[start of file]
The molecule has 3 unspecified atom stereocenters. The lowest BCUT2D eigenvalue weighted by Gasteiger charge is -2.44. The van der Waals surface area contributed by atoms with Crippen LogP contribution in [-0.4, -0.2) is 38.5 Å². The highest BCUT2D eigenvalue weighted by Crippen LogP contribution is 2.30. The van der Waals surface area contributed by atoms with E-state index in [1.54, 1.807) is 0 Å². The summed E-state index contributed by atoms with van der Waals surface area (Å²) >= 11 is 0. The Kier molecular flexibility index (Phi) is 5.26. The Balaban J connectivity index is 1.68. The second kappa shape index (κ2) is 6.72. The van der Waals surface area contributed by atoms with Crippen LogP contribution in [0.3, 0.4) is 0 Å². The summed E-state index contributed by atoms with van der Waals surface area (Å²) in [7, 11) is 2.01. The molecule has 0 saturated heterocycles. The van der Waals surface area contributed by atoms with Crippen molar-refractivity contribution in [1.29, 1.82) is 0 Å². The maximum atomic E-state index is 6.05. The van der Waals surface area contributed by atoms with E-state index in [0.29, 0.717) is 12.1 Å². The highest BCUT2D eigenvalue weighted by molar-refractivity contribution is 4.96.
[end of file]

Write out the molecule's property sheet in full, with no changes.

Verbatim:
The molecule has 3 unspecified atom stereocenters. The lowest BCUT2D eigenvalue weighted by Gasteiger charge is -2.44. The van der Waals surface area contributed by atoms with Crippen LogP contribution in [-0.4, -0.2) is 38.5 Å². The highest BCUT2D eigenvalue weighted by Crippen LogP contribution is 2.30. The van der Waals surface area contributed by atoms with E-state index in [1.54, 1.807) is 0 Å². The summed E-state index contributed by atoms with van der Waals surface area (Å²) >= 11 is 0. The Kier molecular flexibility index (Phi) is 5.26. The Balaban J connectivity index is 1.68. The second kappa shape index (κ2) is 6.72. The van der Waals surface area contributed by atoms with Crippen LogP contribution in [0.3, 0.4) is 0 Å². The summed E-state index contributed by atoms with van der Waals surface area (Å²) in [7, 11) is 2.01. The molecule has 0 saturated heterocycles. The van der Waals surface area contributed by atoms with Crippen molar-refractivity contribution in [1.29, 1.82) is 0 Å². The maximum atomic E-state index is 6.05. The van der Waals surface area contributed by atoms with E-state index in [0.29, 0.717) is 12.1 Å². The highest BCUT2D eigenvalue weighted by molar-refractivity contribution is 4.96.